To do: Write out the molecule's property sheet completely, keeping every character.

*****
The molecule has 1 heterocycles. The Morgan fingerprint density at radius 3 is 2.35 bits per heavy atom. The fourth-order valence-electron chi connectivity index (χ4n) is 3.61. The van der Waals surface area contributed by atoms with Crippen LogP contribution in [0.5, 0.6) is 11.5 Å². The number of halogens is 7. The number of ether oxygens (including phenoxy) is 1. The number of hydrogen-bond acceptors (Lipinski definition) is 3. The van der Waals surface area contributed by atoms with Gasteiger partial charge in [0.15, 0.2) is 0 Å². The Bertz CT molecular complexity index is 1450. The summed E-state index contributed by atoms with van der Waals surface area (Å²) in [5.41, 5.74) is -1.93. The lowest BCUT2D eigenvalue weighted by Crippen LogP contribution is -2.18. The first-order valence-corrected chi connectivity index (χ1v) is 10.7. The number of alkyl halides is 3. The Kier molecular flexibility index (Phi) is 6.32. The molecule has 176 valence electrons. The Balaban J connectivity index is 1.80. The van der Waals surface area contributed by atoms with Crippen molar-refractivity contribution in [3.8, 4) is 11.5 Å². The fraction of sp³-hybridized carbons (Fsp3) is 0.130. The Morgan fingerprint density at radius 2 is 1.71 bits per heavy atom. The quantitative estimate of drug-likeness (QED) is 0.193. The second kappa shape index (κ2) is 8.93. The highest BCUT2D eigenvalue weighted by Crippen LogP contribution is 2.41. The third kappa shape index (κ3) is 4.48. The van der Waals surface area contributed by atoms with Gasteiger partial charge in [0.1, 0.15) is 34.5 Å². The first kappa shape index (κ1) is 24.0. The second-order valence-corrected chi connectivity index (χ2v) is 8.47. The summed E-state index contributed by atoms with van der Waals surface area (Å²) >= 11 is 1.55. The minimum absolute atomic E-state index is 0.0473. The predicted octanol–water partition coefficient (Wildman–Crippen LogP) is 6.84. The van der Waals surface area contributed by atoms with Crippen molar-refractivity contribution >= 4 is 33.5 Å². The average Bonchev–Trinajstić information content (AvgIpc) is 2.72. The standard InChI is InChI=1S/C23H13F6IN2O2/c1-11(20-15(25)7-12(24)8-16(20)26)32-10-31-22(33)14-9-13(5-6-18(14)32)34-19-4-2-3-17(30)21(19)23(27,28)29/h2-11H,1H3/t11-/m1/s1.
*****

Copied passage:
The molecule has 1 heterocycles. The Morgan fingerprint density at radius 3 is 2.35 bits per heavy atom. The fourth-order valence-electron chi connectivity index (χ4n) is 3.61. The van der Waals surface area contributed by atoms with Crippen LogP contribution in [0.5, 0.6) is 11.5 Å². The number of halogens is 7. The number of ether oxygens (including phenoxy) is 1. The number of hydrogen-bond acceptors (Lipinski definition) is 3. The van der Waals surface area contributed by atoms with Gasteiger partial charge in [0.15, 0.2) is 0 Å². The Bertz CT molecular complexity index is 1450. The summed E-state index contributed by atoms with van der Waals surface area (Å²) in [5.41, 5.74) is -1.93. The lowest BCUT2D eigenvalue weighted by Crippen LogP contribution is -2.18. The first-order valence-corrected chi connectivity index (χ1v) is 10.7. The number of alkyl halides is 3. The Kier molecular flexibility index (Phi) is 6.32. The molecule has 176 valence electrons. The Balaban J connectivity index is 1.80. The van der Waals surface area contributed by atoms with Crippen molar-refractivity contribution in [3.8, 4) is 11.5 Å². The fraction of sp³-hybridized carbons (Fsp3) is 0.130. The Morgan fingerprint density at radius 2 is 1.71 bits per heavy atom. The quantitative estimate of drug-likeness (QED) is 0.193. The second kappa shape index (κ2) is 8.93. The highest BCUT2D eigenvalue weighted by Crippen LogP contribution is 2.41. The third kappa shape index (κ3) is 4.48. The van der Waals surface area contributed by atoms with Gasteiger partial charge in [0.1, 0.15) is 34.5 Å². The first kappa shape index (κ1) is 24.0. The second-order valence-corrected chi connectivity index (χ2v) is 8.47. The summed E-state index contributed by atoms with van der Waals surface area (Å²) >= 11 is 1.55. The minimum absolute atomic E-state index is 0.0473. The predicted octanol–water partition coefficient (Wildman–Crippen LogP) is 6.84. The van der Waals surface area contributed by atoms with Crippen molar-refractivity contribution >= 4 is 33.5 Å². The average Bonchev–Trinajstić information content (AvgIpc) is 2.72. The standard InChI is InChI=1S/C23H13F6IN2O2/c1-11(20-15(25)7-12(24)8-16(20)26)32-10-31-22(33)14-9-13(5-6-18(14)32)34-19-4-2-3-17(30)21(19)23(27,28)29/h2-11H,1H3/t11-/m1/s1.